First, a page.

Hercules must save Cassiopea from being sacrificed in the kingdom of Thera.
Lou (Incredible Hulk) Ferrigno may have been the draw in this movie, Sybil Danning may have provided the cheesecake, but my attention was drawn to the name of Brad Harris, whose presence was the movie's nod to the sword and sandal movies of the sixties; Harris played Hercules in THE FURY OF HERCULES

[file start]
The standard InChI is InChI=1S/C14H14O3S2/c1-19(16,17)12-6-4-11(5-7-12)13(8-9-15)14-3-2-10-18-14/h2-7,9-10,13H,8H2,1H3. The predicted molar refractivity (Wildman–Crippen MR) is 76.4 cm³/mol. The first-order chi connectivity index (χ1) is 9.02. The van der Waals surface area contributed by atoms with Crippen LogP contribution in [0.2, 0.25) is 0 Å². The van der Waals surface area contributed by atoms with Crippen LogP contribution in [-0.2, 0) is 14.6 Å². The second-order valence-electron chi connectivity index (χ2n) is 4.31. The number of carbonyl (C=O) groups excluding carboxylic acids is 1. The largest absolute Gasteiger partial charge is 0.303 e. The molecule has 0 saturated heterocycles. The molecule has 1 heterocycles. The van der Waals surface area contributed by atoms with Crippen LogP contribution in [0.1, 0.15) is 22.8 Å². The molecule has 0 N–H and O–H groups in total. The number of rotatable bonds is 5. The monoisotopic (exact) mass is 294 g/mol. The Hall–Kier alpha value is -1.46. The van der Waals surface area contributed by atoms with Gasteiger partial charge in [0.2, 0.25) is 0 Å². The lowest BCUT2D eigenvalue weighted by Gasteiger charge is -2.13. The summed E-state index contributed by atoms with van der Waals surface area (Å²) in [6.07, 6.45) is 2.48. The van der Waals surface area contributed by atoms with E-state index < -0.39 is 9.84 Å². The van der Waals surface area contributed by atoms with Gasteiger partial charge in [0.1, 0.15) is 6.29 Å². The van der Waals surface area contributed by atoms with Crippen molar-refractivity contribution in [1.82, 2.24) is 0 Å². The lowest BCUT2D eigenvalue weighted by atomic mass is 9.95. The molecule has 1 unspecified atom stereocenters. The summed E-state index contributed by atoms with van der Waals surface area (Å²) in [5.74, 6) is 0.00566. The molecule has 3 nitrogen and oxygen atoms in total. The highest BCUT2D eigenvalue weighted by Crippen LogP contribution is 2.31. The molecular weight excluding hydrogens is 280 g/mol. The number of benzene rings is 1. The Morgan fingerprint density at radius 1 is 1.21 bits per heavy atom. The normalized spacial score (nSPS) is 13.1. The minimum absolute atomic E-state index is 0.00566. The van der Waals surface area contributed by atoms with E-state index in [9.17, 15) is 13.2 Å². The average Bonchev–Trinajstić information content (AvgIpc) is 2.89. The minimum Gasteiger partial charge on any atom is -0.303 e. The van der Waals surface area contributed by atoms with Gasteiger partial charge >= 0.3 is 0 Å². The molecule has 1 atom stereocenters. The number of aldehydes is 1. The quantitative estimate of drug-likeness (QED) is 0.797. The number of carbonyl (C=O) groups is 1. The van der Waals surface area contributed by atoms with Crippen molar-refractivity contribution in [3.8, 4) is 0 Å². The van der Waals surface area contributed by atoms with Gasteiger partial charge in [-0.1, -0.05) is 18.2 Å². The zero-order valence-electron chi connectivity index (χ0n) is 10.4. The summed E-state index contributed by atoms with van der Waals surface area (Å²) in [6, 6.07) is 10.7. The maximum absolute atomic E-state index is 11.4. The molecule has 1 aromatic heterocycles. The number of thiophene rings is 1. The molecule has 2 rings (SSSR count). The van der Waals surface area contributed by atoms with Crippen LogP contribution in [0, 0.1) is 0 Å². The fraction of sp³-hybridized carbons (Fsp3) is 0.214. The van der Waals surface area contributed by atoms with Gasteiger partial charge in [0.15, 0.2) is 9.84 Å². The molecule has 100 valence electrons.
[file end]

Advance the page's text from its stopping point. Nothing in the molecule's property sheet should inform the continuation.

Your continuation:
. I was initially excited about seeing this, especially when I realized that it was directed by an Italian film director under an anglicized name (Luigi Cozzi as Lewis Coates); it seemed to me that it would be a revival of those movies from twenty years earlier. So how had twenty years treated the genre? The first thing I noticed is that it was goofier and cornier. The special effects were more modern, though not necessarily any less cheesy. There's more female flesh on display. Then, during a scene in which we see a classic sword-and-sandal battle, it occurred to me that it was stock footage from one of those earlier movies. This was when the depression began to hit me, and it only grew as the movie went on. Where were the crowds of extras? The battle scenes? Those wonderful locations? This movie felt puny, claustrophobic, setbound, and lacking in the human element that pervaded those earlier movies. There's some campy fun to be had; I was especially amused by the sequence where we learn how the constellation of Ursa Major came about. But overall, I felt the magic was gone. This wasn't a revival of the sword and sandal genre; it was a death knell. No, those older movies weren't classics, but they had more soul than this.